'No Child Left Behind' standards have defenders, detractors

South Kitsap school administrators said despite the challenges of the No Child Left Behind (NCLB), there is a silver lining.

“It forces us to look at this from a team perspective,” said Kurt Wagner, the district’s assistant superintendent for instructional services.

The core goal of the act — a re-authorization of the federal spending plan for the nation’s elementary and secondary public schools approved in January of last year — is to have 100 percent of students meeting state academic achievement standards in reading and mathematics by 2014, with the achievement in both subjects determined by the Washington Assessment of Student Learning(WASL) results:

Using 2002 as baseline, each school and district will be measured to determine it is making Adequate Yearly Progress(AYP) toward the 100 percent goal, which translates into roughly 6.5 percent a year, depending on the grade level.

The biggest difference in the current plan, and what has state and local educators concerned about and criticizing the plan, is that it includes sanctions for schools and districts that don’t make minimum academic progress. Sanctions — that progress from allowing students to transfer to other schools to overhauls of school curriculum and staff — may apply to schools and districts once they do not make adequate progress two consecutive years in any of 37 areas, or cells, and are deemed “In Need of Improvement.”

The 37 cells include nine divisions of students —Asian, Black, Hispanic, Native American, White, Limited English Proficiency, Disabled(special education) and Disadvantaged(low income) and, finally, all students together.

As long as a subgroup contains at least 30 students it is considered in a school’s AYP assessment. As a district, South Kitsap has less than 30 students in three subgroups: American Indian, Hispanic and Limited English Proficiency.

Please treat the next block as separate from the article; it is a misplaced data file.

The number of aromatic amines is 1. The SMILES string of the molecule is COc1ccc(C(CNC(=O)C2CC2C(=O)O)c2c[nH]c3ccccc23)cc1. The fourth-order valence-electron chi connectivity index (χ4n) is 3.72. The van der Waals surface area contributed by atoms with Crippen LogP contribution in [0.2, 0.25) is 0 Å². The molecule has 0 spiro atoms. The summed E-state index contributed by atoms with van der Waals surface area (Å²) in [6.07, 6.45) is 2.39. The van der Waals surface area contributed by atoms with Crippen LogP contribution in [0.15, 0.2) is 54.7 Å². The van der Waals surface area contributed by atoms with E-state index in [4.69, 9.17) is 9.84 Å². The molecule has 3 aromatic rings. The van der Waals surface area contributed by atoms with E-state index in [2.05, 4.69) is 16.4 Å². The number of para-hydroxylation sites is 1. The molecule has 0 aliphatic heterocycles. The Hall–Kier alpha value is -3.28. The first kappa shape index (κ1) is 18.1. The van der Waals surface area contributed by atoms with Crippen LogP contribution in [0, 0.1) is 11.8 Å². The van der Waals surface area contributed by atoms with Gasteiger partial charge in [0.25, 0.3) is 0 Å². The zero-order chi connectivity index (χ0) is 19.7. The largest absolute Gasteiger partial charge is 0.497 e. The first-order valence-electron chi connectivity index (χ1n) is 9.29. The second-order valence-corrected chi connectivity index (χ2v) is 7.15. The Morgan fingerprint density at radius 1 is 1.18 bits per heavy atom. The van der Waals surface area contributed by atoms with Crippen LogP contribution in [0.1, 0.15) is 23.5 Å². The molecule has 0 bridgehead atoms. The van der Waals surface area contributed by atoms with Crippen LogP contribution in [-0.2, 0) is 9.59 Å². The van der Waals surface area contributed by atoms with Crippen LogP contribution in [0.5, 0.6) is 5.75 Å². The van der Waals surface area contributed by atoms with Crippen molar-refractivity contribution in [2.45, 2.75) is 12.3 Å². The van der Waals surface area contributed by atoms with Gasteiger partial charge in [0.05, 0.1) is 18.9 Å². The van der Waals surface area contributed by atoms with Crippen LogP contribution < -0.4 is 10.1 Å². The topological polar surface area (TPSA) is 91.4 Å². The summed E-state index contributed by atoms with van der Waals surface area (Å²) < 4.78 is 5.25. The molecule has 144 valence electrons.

Schools must have all subgroups of students making adequate yearly progress in four areas — reading and math proficiency, and must test at least 95 percent of the students in both subjects — which makes up 36 cells. The final two cells are the high school graduation rate and percentage of unexcused absences for grades K-8.

If any subgroup does not meet the goals in either reading or mathematics, the whole school or district does not meet the federal standard.

One subgroup in particular that school administrators are pointing to as an almost certain failure area is LEP, or Limited English Proficiency students.

To be placed in that category to begin with, a student is performing below the standard already. Once he meets the standard, he is removed from the category.

“Once the student improves to his grade level, he is taken out of the subgroup, so you cannot count him as a success anymore,” said Dan Whitford, South Kitsap School District’s director of instructional services.

However, not all schools face sanctions. While all districts are affected by certain provisions of the law, only schools accepting Title 1 funds risk sanctions. Statewide, 95 percent of districts accept Title 1 funding, and nearly half of schools do.

In the SKSD, more than two thirds of the schools receive Title 1 funds, while only five do not: Manchester, South Colby, Mullenix Ridge, John Sedgwick Junior High and South Kitsap High School.

All the schools are affected by the achievement reporting requirements, identification of improvement needs and higher academic requirements for teaching assistants and classroom teachers.

Achievement at all schools will be reviewed, and all results are required to be made public.

In addition to the academic performance standards, there are staffing qualification expectations as well.

In all schools, all teachers of core academic subjects — English, language arts, mathematics, science, foreign languages, civics and government, economics, history, geography and the arts — must be “highly qualified” by the 2005-06 school year.

To be highly qualified, teachers must have a bachelor’s degree and hold full state certification. They also must either hold national board certification in the core academic subject(s) they are assigned to teach, or be endorsed in those subjects.

“It’s like flying the airplane while you’re still trying to build it, but the good thing is that every other district in the nation will be going through the same thing,” said SK District Superintendent Bev Cheney.

For more information on the law, see: http://www.NoChildLeft

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